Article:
I tried to read Firestarter in 8th grade but couldn’t get through it. Not because of the length—for a Stephen King book it’s pretty short—less than an inch thick. I was bothered by the, for lack of a better phrase “adult content.” I don’t even remember if there’s any sex in the book, but it made me uncomfortable. While I was a bright kid with a big vocabulary, I was a late-bloomer and I was not very well socialized—so I found the book uncomfortable.

A year or so later, I found the Eyes of The Dragon in the Stuyvesant High School Library. Even though I hadn’t cared for the first Stephen King book I read, I decided to try this one. I loved it. I proceeded to read every other Stephen King book in the school library. The copy of the Shining I borrowed was missing 50 pages in the middle of it. I didn’t discover this until I got home for the night—I was incredibly frustrated. I ran to the library the first thing the next morning and got another copy—verifying that all it’s pages were there before checking it out.

Eventually I’d read all of the Stephen King in the library and I had to start buying my own books—by saving my allowance or using baby-sitting money. Salem’s Lot was my favorite for a long time because it was about vampires. I remember when I brought to Tommyknockers home my Dad joked that I only read “cubic books” these days. My parents were paying my younger sister for every book she read. I asked why they wouldn’t pay me for every book I read. My mom, eyeing the green and black cover of the Tommyknockers said they were considering charging me for every book I read.

It’s not like I didn’t read other books—my dad went through an Ivan Doig phase, so I went through an Ivan Doig phase. When we read Beowulf in school, my parents suggested I read Grendel—so I went through a John Gardner phase.* My love of Stephen King’s prose continued into my 20s. My parents and friends, while not understanding my interest, acknowledged it by getting me Stephen King books as presents. When the Wizard and Glass came out I was working at the Strand. I begged the new fiction guy, who went to the main store once a week, to pull me a copy of it—maybe an ARC copy. He succeeded. I read it, sent it to my boyfriend at the time and demanded he send it back when done so that my sister could read it too.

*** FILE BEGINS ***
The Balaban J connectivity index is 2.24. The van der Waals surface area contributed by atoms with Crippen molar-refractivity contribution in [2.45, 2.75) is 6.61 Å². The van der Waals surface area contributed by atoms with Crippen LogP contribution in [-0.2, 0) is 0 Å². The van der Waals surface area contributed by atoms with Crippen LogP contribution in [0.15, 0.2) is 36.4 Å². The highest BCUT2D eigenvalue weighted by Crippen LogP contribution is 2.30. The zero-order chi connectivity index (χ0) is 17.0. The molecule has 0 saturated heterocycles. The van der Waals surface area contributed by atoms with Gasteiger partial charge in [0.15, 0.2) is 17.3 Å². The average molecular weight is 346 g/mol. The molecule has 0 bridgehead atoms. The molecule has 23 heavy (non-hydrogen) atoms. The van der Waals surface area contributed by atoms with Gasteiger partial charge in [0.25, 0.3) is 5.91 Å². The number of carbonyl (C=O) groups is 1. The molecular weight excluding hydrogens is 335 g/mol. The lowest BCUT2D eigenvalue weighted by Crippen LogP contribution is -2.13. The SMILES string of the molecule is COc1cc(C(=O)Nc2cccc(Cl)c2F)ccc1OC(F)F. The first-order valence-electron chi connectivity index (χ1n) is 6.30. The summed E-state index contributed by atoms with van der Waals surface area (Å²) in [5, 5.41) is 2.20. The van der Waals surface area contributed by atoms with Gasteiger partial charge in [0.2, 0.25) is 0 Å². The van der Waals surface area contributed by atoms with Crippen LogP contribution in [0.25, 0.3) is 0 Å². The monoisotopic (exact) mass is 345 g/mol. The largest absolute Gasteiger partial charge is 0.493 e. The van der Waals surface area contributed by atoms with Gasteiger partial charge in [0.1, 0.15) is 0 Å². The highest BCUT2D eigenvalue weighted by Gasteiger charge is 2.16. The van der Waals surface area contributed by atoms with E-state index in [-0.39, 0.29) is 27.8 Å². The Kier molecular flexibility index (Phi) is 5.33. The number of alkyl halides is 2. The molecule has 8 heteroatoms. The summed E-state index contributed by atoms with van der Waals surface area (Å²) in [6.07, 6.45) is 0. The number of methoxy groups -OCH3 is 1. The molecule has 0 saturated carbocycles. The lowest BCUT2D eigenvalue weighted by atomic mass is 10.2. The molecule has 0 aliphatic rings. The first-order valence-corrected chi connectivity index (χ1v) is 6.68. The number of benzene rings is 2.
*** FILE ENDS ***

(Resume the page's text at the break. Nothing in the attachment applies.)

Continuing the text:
I tried other adult writers of the horror genre—none were as good. All their monsters always came down to the government or space aliens. That’s boring. I didn’t allow myself to discover SciFi and Fantasy until I was in college, but the horror genre appealed to me not just because it was scary, but because it suggested that there “are more things in heaven and earth than are dreamt of in your philosophy”

But there is more appeal to Stephen King than his ability to scare you shitless, or his prolific imagination. He has a very good voice, in my opinion. He also does a good job of portraying kids. In my opinion, he may be the Charles Dickens of the 20th century—a popular writer, dismissed for being popular who actually writes well enough that people want to read him after he’s no longer around. I’ll never know—I don’t expect to live to 120 but I’ve read a lot of books and I still think he’s a good story teller

I gave Stephen King up in my 20s. I don’t remember if this is before or after I actually met the man. I gave him up because of Dreamcatcher. I bought the book dutifully, but the story seemed recycled—bits of It mixed up with the Tommyknockers. I thought he’d finally run out of ideas, so I stopped buying his books.

Now, I’m revisiting them. I picked up Dr. Sleep (sequel to the Shining) and found it interesting. I re-read the Shining and found it as compelling as ever. But not so much It. The book I re-read about 12 times as a teenager seems flat to me now. There are still good parts to it, but it no longer seems like The Best Book Ever.

*This, incidentally was how I discovered I don’t like short stories. My dad gave me a book of John Gardner short stories and I read the whole book in a day. At the end of it, I discovered I could only remember the first one and the last one—which seemed unfair as I’d liked them all. It was like I’d gotten a Whitman’s sampler and eaten the whole box in one sitting.

Saturday, July 19, 2014


 I moved into my current house in 2012. When I did so, many Beverlonians urged me to go to Ikea in Stoughton to get some good, cheap furniture. I told them I wouldn’t go—because I’d been there a lot in the summer of 2009—which was an un-fun time to be me.

In the summer of 2009, my boyfriend Sean and I were clearly about to breakup. Meanwhile, Irving Liss—owner of Hilton’s Tent City and honorary Jewish Grandfather to all of us Hilton’s kids was dying of brain cancer. There were a few other things going on, none of them pleasant but it didn’t matter because these two—especially Irving’s dying—were the main events for the summer of 2009.

Meanwhile, the mattress that Sean and I had been sleeping on was clearly on its last legs. We’d tried the Sleepy’s in Central Square and found it too rich for our blood—so we were off to Ikea. In hindsight it seems ridiculous—we were barely sleeping on the same mattress as it was.